• http://ethnicspace.wordpress.com Randy Woodley

    I’m not convinced this is a wide-spread phenomenon. It seems incongruent to statistics that point to the overwhelming privilege White males still receive in the job market and elsewhere.

    • rogereolson

      I think that is changing. I hear of employers who favor women in hiring. The statistics show it is a widespread practice and my thirty-one years in higher education convinces me it is as well. Over sixty percent of all college and university students are females. The drop out rate for boys is much higher than for girls. Sure, older males may still have an edge over females in many workplaces, but I predict that will change except in the really heavy-lifting and dangerous jobs.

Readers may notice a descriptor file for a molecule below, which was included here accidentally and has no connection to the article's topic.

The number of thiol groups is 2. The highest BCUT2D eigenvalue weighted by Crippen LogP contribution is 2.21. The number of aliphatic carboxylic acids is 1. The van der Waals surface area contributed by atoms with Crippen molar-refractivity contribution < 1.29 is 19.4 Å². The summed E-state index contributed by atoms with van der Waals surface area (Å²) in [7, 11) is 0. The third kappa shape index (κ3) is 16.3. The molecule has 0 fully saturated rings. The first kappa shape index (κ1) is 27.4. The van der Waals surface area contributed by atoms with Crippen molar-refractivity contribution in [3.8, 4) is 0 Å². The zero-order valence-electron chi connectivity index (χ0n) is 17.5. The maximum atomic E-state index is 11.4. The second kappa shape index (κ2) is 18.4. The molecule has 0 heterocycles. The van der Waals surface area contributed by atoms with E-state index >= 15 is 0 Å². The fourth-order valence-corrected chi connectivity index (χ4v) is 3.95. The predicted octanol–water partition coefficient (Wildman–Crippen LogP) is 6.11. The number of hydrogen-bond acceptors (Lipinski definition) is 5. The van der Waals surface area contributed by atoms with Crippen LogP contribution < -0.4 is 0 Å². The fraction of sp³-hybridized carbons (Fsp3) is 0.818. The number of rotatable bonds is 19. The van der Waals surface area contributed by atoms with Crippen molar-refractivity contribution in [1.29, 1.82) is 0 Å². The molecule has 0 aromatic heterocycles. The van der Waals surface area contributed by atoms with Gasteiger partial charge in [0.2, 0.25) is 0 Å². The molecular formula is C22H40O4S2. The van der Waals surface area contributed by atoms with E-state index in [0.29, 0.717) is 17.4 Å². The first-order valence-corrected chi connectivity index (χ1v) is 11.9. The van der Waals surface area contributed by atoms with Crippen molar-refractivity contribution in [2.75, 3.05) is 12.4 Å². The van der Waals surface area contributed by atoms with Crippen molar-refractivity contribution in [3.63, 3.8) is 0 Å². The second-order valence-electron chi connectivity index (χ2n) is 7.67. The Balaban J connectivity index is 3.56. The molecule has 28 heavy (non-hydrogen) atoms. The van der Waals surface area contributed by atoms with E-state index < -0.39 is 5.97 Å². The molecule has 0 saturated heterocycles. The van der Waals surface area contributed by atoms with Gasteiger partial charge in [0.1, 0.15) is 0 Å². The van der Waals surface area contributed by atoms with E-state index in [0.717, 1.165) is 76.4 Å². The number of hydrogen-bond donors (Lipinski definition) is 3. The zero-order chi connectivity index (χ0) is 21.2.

• K Gray

    My tall high school son sometimes tells of being bossed and physically pushed around by girls in our large public high school. He said there is no good way to deal with it. I subbed there, and have seen some of these girls shrieking, jumping and careening through the halls! One day my son — after being blocked from entering class by a girl who was talking with her friend in the doorway, then rebuked and shoved back into hallway traffic — dared to hail a nearby principal. The girl was astonished to be taken to the principal’s office! My son was astonished too! Often aggressive girls are accustomed to freedom and even praise, rather than accountability (unless another girl complains). The boys are expected to deal with this perfectly. Usually that means avoidance, silence, acquiescence and/or apology; any error in judgment could lead to big trouble for the guy. Sometimes the sheer effort of ‘taking it’ yet not offending any girl in any way becomes overwhelming.